The clarinet wouldn’t exactly be the first instrument most people would think of associated with progressive rock music. It’s not even one of the big mainstays of jazz or classical but it is an absolutely beautiful sounding thing with an almost perfect tone and many times I’ve wondered why it isn’t used more often. Fortunately, Jérôme Langlois did not shy away from using the instrument to great effect in the band Maneige. Along with the flute and vibes, the clarinet was one of the defining ingredients in the band’s style. As you may have guessed if you aren’t already familiar with the band’s music, Maneige weren’t your typical progressive rock band.
Formed in 1972, this band took the Montreal music scene by storm and is now one of the legends of Quebecois progressive rock. Many members of the band (including Langlois) were classically trained and this gave them a unique chamber rock/classical fusion sound. The music is really not as highbrow as it sounds; the band had a very down-to-earth approach to composition and playing.
Maneige released a handful of albums in their all-to-brief lifespan and now this, which is an archival recording made by the band from a series of live shows that they put on at the Hotel Nelson (L’Evêché) in Old Montréal, November 1975. The band had numerous lineups and for these performances they were Jérôme Langlois on clarinet, piano and guitar; Alain Bergeron on flutes, piccolo and saxes; Vincet Langlois (Jérôme’s brother) on percussion and piano; Denis Lapierre on guitars and synthesizer; Yves Léonard on basses; and Gilles Schetagne on drums, percussion and synthesizer. Paul Picard contributes drums and percussion to the two bonus tracks at the end, which were recorded in 1974.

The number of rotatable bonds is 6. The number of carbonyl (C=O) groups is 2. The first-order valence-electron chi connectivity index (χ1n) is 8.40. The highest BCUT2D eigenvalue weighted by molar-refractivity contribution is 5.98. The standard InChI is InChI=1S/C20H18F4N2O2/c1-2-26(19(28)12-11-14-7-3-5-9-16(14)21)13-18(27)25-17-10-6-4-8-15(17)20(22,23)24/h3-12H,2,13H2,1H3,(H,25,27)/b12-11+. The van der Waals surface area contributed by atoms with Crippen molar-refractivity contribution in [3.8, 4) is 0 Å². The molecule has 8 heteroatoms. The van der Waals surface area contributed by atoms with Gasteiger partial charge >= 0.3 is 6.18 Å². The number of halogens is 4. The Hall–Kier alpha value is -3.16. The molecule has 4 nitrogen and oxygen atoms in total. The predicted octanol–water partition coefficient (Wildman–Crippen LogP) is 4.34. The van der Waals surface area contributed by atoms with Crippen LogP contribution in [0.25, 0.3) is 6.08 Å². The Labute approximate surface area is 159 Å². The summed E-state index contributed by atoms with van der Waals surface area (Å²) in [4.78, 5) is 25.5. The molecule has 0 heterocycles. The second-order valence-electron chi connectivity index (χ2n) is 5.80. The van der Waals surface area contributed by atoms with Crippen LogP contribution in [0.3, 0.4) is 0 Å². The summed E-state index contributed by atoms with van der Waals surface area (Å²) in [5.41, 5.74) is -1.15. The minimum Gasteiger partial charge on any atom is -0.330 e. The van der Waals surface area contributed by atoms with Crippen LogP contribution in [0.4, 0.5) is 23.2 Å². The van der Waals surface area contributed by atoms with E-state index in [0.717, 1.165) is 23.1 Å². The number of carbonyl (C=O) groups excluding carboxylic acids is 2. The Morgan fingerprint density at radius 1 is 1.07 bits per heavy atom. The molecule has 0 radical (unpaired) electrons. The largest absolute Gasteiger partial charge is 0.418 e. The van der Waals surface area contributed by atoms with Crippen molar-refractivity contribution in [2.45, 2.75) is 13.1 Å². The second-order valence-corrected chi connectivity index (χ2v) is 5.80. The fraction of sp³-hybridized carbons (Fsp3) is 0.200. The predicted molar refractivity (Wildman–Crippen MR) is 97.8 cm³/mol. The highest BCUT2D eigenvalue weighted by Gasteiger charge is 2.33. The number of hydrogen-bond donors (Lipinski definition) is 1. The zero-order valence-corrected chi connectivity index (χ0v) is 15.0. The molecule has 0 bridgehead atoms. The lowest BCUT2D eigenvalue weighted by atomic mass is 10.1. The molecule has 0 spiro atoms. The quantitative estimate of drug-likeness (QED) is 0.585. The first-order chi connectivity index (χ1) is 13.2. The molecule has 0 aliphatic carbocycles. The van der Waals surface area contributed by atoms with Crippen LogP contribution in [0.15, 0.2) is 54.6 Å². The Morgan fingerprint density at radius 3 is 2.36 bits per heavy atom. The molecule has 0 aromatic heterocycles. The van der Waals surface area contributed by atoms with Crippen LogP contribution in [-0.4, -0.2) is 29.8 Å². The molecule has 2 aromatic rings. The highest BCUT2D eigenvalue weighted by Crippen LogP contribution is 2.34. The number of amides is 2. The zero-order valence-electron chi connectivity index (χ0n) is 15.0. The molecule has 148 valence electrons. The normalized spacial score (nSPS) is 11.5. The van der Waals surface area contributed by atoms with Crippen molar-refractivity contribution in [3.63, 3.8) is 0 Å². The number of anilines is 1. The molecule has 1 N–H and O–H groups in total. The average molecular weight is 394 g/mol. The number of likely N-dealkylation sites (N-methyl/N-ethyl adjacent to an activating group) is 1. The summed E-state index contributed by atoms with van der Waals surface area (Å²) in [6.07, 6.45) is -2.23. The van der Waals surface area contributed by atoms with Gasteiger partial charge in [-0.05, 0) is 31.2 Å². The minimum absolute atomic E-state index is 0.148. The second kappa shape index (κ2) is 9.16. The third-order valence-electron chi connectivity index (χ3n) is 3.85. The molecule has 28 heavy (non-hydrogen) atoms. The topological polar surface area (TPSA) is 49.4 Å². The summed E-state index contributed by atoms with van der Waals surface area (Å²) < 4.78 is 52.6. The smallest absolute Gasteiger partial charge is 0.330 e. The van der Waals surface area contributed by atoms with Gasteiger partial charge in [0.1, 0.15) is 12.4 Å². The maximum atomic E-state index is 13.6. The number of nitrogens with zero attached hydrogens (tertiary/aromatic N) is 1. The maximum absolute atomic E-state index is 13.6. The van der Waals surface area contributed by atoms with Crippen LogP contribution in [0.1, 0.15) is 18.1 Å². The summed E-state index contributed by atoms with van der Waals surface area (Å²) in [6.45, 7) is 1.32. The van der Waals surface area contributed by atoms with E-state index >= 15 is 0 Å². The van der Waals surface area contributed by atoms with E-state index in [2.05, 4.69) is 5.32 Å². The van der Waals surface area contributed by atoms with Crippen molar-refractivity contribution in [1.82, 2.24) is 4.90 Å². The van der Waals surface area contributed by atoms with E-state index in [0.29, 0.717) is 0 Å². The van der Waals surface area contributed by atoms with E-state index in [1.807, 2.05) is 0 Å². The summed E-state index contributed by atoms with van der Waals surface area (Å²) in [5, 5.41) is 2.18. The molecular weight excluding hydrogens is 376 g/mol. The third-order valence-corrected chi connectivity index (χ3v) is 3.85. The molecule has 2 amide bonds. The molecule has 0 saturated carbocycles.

It’s very difficult to convey the sheer beauty of this band with mere words. There are softer passages that suggest a pastoral, almost classical feel, and other moments when they just wail in a heavy jazz style. Some of the heavier jazz bits remind me of the early kraturock bands like Brainstorm or Embryo. Every member gets to show off his particular skills but this isn’t a showcase for soloists; all of the elements fit together seamlessly. A few of the pieces are in the extended range of 20 to 30 minutes in length but they always keep my attention throughout. The shorter tracks are just as powerful. Although there are jazz elements, the pieces have more structure and seem to be composed rather than improvisational. When a band has this much talent it’s hard to tell sometimes.
This is another CD from the outstanding ProgQuebec label. For a company that’s only been around a little over a year, they’ve been able to release some very intense stuff. They’ve become one of my favorite labels and everything they have out is worth checking out. Hopefully their succession of excellent reissues and archival releases won’t end any time soon.
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